Perhaps — but this tactic isn’t going to win back those who thought the first movie was overlong and too bound by the book to be truly magical; and which was blown away in the kudos stakes and —crucially — awards categories by The Fellowship Of The Ring, which debuted a month later. The franchises will do battle again this Christmas: The Two Towers versus Chamber Of Secrets.
“I loved Lord Of The Rings,” says Heyman, a little testily. “I thought it was a fantastic film, but we can’t compare the two.”
For all the signs are that, if you didn’t think Philosopher’s Stone (or Sorcerer’s, if you’re a damn fool American) was the bees patellas, then Chamber Of Secrets will be a vast improvement. And if you thought part one was magnifico, then you’ll be in Hogwarts heaven.
“It’s the most cinematic [book] because it’s got a lot of action and a lot of humour, and it’s just a more fun experience this time,” says Columbus. “The camera moves a lot more. It’s changed my style as a filmmaker.”
Already, the teaser trailer has hinted that, despite that insane production schedule, the much-criticised effects are going to improve. If you winced at the original’s overly pixelated, CG stunt double-dominated Quidditch, then rejoice, for ILM is in town.
“I always thought Quidditch could be taken a step further, faster, a little more violent than it was, that the characters could’ve blended in with the backgrounds a little more. We ran out of time,” admits Columbus, who shot this movie’s Quidditch sequences at the beginning. “We’re getting some amazing, amazing footage. Visual effects are only as good as the time you give them, and as a result of having more time we have better visual effects.” Another trump card is the elimination of the hour of set-up, which at times reduced the first film to walking pace — plus, in keeping with the natural progression of the books, Secrets will be darker. It’s this black fault line through the series which could separate the diehards from the daytrippers.
“We’re not holding back,” confirms Columbus. “Jo Rowling doesn’t pull any punches in the books, and I feel it’d be unfair to do that.”
Ah, the books. With Goblet Of Fire set to hit cinemas in 2005 or 2006, there’s no immediate panic — but the plain truth of the matter is that there’s still no sign of the fifth book in the series, the provisionally titled Harry Potter And The Order Of Phoenix. Initially scheduled for publication this summer, it’s now looking like sometime next year. At the earliest. Previously, Rowling has churned the books out at a pace of one a year, but if this present course is maintained, the seventh film may well precede the book — forcing screenwriter Steven Kloves to abandon his current adaptation duties. Of course, if Phoenix
— rumoured to feature the death of a major character — is a work of genius, then all will be forgiven. And Heyman, for one, thinks Rowling has earned a break.
“This woman delivered four books in four years, and they were fantastic books. Now she’s taking time to write the book that she wants to write. Why does everybody try to judge it [like] she’s having writer’s block?” And when it comes, its length — rumoured to be around 300 pages — will be greatly scrutinised. The first film, based on a 220-page book, clocked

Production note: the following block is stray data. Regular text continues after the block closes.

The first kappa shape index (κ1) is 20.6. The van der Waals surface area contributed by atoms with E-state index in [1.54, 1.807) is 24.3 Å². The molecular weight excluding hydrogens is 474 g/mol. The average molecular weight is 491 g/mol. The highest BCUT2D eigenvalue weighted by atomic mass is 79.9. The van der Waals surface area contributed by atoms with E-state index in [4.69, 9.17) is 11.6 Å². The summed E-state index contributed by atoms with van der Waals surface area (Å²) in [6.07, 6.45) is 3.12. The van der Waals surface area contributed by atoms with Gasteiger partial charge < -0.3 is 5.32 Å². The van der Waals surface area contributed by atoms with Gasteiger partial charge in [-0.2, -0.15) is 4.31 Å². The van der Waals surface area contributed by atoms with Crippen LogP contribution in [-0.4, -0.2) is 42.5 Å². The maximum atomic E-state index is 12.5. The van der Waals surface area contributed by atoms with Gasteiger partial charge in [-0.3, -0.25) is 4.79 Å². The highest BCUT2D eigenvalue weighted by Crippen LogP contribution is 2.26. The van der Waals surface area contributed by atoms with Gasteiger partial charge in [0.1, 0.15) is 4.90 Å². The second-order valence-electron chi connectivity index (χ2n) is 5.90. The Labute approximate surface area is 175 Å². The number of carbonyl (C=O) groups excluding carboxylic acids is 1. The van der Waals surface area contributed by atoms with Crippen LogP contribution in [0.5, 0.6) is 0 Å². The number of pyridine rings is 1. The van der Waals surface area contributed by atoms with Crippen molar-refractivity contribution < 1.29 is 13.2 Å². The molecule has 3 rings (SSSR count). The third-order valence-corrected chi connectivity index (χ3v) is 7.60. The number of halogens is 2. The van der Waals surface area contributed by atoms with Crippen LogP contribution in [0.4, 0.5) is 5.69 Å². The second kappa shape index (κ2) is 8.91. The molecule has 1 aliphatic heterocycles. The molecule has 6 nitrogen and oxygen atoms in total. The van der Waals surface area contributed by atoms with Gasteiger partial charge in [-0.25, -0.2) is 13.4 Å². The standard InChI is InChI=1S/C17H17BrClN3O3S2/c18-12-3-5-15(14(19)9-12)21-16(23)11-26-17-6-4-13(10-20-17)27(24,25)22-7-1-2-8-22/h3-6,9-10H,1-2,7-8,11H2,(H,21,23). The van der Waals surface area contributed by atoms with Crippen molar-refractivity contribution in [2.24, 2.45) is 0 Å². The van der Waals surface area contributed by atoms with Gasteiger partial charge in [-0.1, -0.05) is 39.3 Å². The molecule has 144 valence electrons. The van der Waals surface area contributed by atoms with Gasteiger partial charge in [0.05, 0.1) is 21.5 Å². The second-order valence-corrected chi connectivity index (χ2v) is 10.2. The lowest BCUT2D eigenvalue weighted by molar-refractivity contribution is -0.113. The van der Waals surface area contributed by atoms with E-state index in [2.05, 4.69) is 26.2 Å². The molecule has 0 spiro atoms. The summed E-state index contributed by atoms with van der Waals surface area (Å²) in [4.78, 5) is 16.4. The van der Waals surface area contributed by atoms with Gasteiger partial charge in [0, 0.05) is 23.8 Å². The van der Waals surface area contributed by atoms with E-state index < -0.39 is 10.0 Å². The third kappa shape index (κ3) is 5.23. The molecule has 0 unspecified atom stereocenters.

“I ALWAYS THOUGHT QUIDDITCH COULD BE TAKEN A STEP FURTHER, FASTER, A LITTLE MORE VIOLENT THAN IT WAS.” CHRIS COLUMBUS
in at well over two hours — almost unprecedented for a kiddies’ movie. Currently Chamber Of Secrets’ running time is said to be, again, around the 150-minute mark, another legacy of the filmmakers’ dogged dedication to Rowling’s source text.
“I always think the adults are a little more sniffy about that sort of thing,” counters Columbus. “The kids don’t really care. Most of the kids I talked to said the movie was too short.”
Still, it’s fair to say that, in doing so, Columbus and co have made a rod for their own backs: at this rate, the 600-plus-page Goblet Of Fire could clock in at around seven hours — more than enough to severely test the new and improved bladder control of fiveto 12-year-old kids everywhere.
But that’s for another day. Now, Chamber Of Secrets is looking pretty good. Even if the law of diminishing returns kicks in (sequels usually make around 60 to 70 per cent of the original’s gross), that means a probable take of around $700-800 million worldwide. More than enough money to keep Warner Bros. in the wizard business for some time to come.
“‘Harry Potter 3’ will be released in two years’ time,” confirms Heyman. “I cannot think about ‘Harry Potter 4’. Let’s see how ‘Harry Potter 2’ goes. I think it’s going to be a really exciting time in the Harry Potter franchise. I think we’re going into some really interesting areas.”
Indeed. And the appointment of Cuarón for the next movie is an encouraging sign that Warners is aware that the Potter films aren’t like Big Macs — each experience will need to be different from the last. The message is clear: evolve, or risk ‘Harry Potter And The Audience Of Apathy’. The battle for Potter’s future has begun.
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Far left: Harry with David Bradley’s Argus Filch. Left: Ron, Harry and Hedwig take a hair- and featherraising trip in the flying car. Below: Hermione concocts form-shifting Polyjuice Potion.
Above: Dobby the house-elf (voiced by Toby Jones) works his magic. Left: Draco and Harry engage in a testy game of Quidditch.
Top: Professor Lockhart (Kenneth Branagh) takes Harry and Ron’s point. Middle: Harry Potter in the Chamber Of Secrets. Bottom: Mcgonagall, Dumbledore and Snape are joined by Sprout (Miriam Margolyes, second left).